Cryptocurrency adoption in Africa varies regionally. While countries with currently unstable currencies like the naira are seeing immense use, other regions that use the CFA franc have little adoption.
A region of over 200 million people using the CFA franc, Francophone Africa is one of the most crypto-friendly markets in Africa. But only a few players are taking advantage of the market, which may be the next frontier for mobile money and investment applications in Africa.
To that end, Ejara, a year-old company founded by Nelly Chatue-Diop, has raised $ 2 million to pioneer the use of investment and crypto services in the region.
CoinShares Ventures and Anthemis Group led the round. They are joined by Mercy Corps Ventures, Lateral Capital, LoftyInc Capital and NetX Fund. Two angel investors, Pascal Gauthier from Ledger and Jason Yanowitz from Blockworks, and a social union fund also participated.
While founder and CEO Chatue-Diop studied and later held a couple of senior executive positions in Europe in the space of 10 years, she was pushed back to Francophone Africa to start a company. That push was the culmination of past events mixed with present opportunities.
Growing up in Douala, Cameroon, Chatue-Diop’s family experienced a life-changing experience when France devalued the CFA franc in 1994. According to her, this plunged her family (and millions more) into a crisis. financial crisis.
“I was very young and we were part of the middle class. Overnight, all of our savings went down and the consequence was that the government couldn’t even pay wages,” she told TechCrunch about a call. “So even at that tender age, I wondered how we managed to do everything right and still end up in that zone. So it stuck in my mind.”
In 2015, she became familiar with blockchain and thought it was the perfect technology to solve the problems she faced while growing up. “It helped me understand that people could regain full control over their savings, income and could protect and grow their wealth,” she said.
So, she teamed up with an old friend and serial entrepreneur, Baptiste Andrieux, to start Ejara in Cameroon and the larger Francophone region.
Cryptocurrencies in Francophone Africa are generally reserved for a few elites who want to diversify their assets. Ejara wants to level this playing field for the average French-speaking African so that they can invest as little as 5,000 CFA (~ $ 9).
“The built-in transparency and security of the blockchain combined with the popularity of mobile banking in Africa made it clear to me that a blockchain-based mobile investment platform was the key to expanding financial inclusion,” said the CEO. “But as all these crypto companies came up and down, I felt that very few were talking to French-speaking Africans like me.”
She says that crypto was ideal to launch because of what it represents in terms of having full control of one’s assets. A recurring theme that comes up when doing general discussions around cryptocurrencies is the wallets to use in regards to private key custody.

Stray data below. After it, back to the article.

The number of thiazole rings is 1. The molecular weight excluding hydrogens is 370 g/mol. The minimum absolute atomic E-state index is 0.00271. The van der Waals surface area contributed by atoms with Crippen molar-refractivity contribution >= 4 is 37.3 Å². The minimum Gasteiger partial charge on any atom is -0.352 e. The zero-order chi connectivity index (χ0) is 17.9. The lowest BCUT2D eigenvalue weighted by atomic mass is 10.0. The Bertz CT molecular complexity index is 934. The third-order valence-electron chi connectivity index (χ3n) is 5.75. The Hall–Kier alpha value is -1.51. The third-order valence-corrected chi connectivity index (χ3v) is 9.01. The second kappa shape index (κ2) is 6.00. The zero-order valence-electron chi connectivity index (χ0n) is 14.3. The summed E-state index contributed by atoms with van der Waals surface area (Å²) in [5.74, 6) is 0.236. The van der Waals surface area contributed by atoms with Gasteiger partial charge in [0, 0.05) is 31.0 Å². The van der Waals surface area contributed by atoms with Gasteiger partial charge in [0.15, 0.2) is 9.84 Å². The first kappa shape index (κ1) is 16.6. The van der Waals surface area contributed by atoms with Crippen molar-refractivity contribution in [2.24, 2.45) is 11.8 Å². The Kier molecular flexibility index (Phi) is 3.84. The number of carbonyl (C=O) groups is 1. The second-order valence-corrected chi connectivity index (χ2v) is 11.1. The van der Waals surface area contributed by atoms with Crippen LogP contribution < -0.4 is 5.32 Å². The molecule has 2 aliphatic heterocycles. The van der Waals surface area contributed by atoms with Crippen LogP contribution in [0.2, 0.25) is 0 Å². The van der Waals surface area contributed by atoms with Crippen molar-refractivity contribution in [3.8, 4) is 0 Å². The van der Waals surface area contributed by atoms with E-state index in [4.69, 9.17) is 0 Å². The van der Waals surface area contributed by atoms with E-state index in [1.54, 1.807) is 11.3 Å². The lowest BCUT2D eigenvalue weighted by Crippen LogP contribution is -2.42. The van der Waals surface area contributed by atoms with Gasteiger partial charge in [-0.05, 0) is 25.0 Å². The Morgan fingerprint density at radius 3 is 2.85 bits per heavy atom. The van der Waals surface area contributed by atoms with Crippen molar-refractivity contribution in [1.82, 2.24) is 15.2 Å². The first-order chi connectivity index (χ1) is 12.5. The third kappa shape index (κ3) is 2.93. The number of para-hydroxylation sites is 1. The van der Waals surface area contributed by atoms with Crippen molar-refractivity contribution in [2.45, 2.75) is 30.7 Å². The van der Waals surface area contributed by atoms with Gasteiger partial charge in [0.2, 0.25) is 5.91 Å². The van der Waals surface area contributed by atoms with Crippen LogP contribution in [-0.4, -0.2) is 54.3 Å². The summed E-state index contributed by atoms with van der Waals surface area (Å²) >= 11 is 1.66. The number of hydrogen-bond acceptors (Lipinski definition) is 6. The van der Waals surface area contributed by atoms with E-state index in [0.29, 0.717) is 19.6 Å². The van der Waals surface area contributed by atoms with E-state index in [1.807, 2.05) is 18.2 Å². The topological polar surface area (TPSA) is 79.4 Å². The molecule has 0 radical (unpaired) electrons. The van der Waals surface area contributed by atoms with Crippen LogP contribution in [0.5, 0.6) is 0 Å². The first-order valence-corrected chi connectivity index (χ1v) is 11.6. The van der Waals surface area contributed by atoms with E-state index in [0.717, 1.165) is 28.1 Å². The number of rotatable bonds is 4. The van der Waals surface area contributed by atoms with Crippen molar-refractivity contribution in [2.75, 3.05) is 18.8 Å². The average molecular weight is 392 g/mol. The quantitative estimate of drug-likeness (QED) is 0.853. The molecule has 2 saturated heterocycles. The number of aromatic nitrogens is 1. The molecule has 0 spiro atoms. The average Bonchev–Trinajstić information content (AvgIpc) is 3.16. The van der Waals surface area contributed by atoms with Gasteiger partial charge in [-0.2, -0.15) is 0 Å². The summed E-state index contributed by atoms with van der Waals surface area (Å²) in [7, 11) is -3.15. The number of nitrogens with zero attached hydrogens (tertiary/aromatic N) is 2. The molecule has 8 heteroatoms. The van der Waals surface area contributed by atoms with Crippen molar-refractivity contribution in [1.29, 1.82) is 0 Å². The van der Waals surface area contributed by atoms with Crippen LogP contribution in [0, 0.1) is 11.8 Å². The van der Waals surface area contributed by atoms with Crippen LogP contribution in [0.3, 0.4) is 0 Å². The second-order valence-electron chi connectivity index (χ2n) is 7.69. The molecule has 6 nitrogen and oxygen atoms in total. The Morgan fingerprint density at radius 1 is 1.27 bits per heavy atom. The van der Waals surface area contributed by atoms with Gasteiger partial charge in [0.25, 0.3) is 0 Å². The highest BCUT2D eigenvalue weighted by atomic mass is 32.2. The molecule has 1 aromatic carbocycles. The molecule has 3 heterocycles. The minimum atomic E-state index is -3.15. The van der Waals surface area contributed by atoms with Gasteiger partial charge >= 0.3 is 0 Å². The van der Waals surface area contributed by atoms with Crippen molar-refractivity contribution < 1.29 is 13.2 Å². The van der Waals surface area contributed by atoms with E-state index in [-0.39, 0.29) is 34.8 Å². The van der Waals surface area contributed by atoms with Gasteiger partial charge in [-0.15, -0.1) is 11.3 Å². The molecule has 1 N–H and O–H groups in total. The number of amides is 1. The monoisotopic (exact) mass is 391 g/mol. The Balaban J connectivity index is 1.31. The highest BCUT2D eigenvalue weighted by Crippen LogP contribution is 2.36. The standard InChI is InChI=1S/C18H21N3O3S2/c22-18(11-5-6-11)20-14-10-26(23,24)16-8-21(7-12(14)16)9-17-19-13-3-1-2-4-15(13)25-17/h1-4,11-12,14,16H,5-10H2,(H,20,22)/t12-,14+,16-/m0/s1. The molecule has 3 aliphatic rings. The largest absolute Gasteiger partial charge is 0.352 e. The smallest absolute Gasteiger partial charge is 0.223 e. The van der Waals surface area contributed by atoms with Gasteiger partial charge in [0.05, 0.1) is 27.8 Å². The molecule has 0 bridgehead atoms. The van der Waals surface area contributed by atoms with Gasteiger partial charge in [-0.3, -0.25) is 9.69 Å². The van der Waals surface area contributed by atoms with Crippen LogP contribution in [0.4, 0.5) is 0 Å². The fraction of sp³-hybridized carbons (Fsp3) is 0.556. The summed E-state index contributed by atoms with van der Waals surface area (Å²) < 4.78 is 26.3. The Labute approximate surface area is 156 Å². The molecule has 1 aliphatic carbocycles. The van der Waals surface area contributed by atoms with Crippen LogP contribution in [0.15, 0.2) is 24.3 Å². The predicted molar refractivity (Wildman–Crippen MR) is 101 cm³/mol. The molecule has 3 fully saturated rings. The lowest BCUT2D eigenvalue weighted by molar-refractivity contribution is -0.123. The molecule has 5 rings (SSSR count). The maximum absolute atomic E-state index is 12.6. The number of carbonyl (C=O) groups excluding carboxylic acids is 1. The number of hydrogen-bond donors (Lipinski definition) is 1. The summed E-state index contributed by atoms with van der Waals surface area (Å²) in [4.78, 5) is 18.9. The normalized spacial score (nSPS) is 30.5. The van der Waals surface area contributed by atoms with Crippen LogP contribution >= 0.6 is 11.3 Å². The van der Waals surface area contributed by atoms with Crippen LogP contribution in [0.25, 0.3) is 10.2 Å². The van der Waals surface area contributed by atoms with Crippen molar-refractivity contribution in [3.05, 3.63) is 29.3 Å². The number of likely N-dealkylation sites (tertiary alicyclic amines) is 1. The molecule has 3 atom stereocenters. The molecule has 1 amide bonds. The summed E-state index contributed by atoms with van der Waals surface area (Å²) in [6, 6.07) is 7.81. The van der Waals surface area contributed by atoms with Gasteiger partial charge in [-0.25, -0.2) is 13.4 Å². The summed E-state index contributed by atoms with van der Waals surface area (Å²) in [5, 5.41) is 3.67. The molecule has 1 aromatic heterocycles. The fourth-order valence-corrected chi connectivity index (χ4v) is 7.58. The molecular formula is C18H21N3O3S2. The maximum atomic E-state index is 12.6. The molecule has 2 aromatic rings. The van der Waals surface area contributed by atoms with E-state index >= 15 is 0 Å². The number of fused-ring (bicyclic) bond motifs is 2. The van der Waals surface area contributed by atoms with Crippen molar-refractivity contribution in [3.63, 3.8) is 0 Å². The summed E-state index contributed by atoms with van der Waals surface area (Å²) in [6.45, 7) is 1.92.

With custodial wallets, third-party companies have private keys, but non-custodial wallets allow users to own and store their keys. And while the discourse around crypto investing and retail is one of control, custodial wallets, which most crypto platforms in Africa provide, do not provide as much control to users.
Ejara said that it is big on security, privacy and ownership, which is why it is taking steps to give non-custodial wallets to its users so that they can safely buy, sell, exchange and store their cryptocurrency investments.
However, the company also plans to diversify to provide other assets, including fractional stocks, stocks, and commodities.
Ejara has more than 8,000 users from Cameroon, Ivory Coast, Burkina Faso, Mali, Guinea and Senegal, as well as French-speaking Africans in the diaspora (Europe, Asia and the United States), and serves them through a partnership with crypto payments infrastructure company MoonPay so they can send money to friends and family in Africa. All of these were done with zero marketing budget, the CEO said.
Speaking of users, Chatue-Diop classifies them into two groups: the majority who buy cryptocurrencies to save for future plans, and the business owners who conduct frequent transactions.
“In Africa, most people don’t have the safety net called a retirement fund and some clients use Ejara for that.
There are users, particularly mothers, who use the platform to invest in their children’s college education. Then we have a small portion of the customer base who are wholesalers and do high volumes; they use crypto to finance and buy their products from foreign suppliers through this method. ”
The seed investment will make Ejara focus broadly on growth, rolling out features in the company’s roadmap, and expanding the product and technology team.
Meltem Demirors of CoinShares spoke of the opportunity in Francophone Africa and the shortage of funds in the region. Despite Francophone Africa making up about 25% of the continent’s population, he says startups in the region have attracted less than 1% of venture capital, and argues that Ejara’s funding round offers a glimmer of hope, especially in a largely untapped space like fintech.
“We are excited to work with Nelly and the Ejara team to provide financial services through non-custodial wallets and offer a new level of trust and transparency to francophone savers and investors,” said Demirors.
For Anthemis and why they invested, Ruth Foxe Blader, a partner at Anthemis, said the firm was particular about how Ejara educates people in Francophone Africa about digital assets and democratizes wealth creation opportunities.